04/09/2020 | by
Sarah Borchersen-Keto

Pebblebrook CEO Jon Bortz sees restrictions remaining until medical advancement emerges.


The lodging sector was one of the first industries to feel the economic brunt of the coronavirus crisis, and it will likely be one of the last to benefit from an eventual upturn, Pebblebrook Hotel Trust (NYSE: PEB) Chairman and CEO Jon Bortz said.

Speaking April 9 on the REIT Report podcast, Bortz said about half of the hotels across the industry have now closed completely, with millions of employees furloughed. “We think it’s going to be a very slow recovery,” he said.

By the end of March, operations at all but eight of Pebblebrook’s 54 hotels had been suspended and over 7,500 employees furloughed. Meanwhile, costs have been cut at the corporate level, with executives volunteering to either reduce or forego their compensation. Pebblebrook has cut back on capital projects and drawn down its line of credit completely. “We’re sitting on a little over $700 million that should allow us, with a fairly significant cash burn, to get through the better part of next year,” Bortz said.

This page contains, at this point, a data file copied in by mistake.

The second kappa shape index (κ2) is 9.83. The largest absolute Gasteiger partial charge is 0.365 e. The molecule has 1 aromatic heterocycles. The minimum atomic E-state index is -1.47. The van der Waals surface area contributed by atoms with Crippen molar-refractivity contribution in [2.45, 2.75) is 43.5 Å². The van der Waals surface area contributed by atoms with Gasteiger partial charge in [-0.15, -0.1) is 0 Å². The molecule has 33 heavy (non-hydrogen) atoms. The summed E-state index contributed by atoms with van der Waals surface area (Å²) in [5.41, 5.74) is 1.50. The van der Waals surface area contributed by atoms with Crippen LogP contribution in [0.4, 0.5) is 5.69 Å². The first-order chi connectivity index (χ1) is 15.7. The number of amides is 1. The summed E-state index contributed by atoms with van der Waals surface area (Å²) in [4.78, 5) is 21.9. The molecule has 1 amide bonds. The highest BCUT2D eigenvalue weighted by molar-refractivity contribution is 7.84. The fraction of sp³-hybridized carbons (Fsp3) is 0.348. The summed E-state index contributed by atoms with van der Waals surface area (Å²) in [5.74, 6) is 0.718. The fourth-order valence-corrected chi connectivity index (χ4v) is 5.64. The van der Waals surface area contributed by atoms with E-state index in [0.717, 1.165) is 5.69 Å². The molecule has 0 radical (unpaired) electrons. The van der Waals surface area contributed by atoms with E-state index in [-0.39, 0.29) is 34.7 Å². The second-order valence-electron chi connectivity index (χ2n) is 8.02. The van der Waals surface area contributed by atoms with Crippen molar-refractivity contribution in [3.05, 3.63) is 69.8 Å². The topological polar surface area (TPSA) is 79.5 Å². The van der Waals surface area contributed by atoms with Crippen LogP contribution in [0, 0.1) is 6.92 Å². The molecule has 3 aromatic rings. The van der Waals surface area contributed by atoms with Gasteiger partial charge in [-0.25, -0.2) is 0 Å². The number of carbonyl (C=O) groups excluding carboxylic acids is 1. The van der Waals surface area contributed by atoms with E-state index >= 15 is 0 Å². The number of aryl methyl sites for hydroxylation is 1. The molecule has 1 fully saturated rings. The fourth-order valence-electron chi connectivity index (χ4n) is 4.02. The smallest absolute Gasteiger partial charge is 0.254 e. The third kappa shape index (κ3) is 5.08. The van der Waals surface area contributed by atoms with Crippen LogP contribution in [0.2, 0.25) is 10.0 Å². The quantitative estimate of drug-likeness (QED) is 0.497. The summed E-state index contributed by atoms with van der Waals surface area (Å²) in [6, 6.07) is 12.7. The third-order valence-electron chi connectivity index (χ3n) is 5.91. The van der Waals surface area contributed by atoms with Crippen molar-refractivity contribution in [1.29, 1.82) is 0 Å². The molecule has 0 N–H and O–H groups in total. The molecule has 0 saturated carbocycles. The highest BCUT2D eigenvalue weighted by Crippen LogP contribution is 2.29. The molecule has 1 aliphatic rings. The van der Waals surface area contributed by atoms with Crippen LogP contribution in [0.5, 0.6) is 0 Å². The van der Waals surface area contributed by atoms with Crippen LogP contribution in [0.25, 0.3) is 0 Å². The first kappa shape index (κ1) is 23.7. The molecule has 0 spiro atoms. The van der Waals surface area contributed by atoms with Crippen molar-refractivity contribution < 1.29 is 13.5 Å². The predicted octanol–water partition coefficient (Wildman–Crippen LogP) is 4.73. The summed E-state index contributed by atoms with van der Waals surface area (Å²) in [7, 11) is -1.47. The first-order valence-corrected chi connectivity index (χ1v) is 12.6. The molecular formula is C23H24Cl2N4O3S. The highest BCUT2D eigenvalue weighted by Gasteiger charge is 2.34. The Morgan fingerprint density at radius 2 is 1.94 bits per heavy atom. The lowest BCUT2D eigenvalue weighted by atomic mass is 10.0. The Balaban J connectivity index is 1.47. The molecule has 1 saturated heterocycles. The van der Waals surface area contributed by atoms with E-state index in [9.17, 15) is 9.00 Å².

Bortz, who is 2020 chair of the American Hotel and Lodging Association, also described some of the advocacy efforts the group has conducted.

Bortz said he expects social distancing restrictions to remain in place, although not as severe as they are currently, until some form of medical advancement and testing emerges. “We’re very concerned that travel will be much more limited than it was going into this,” he said.

Among the different travel segments, leisure is likely to be the first to recover, Bortz said, especially resorts within driving distance. Group travel, meanwhile, will be “very slow” to see any improvement.

Among the various changes that could occur in the industry post-crisis, Bortz indicated that human interaction may be more limited, while cleaning protocols could change.

Bortz also highlighted that with demand expected to remain unpredictable for a significant period, union job restrictions and rules need to be lifted, paving the way for more job sharing and training. “We’re going to need to staff these hotels with fewer people in order to make ends meet,” he said.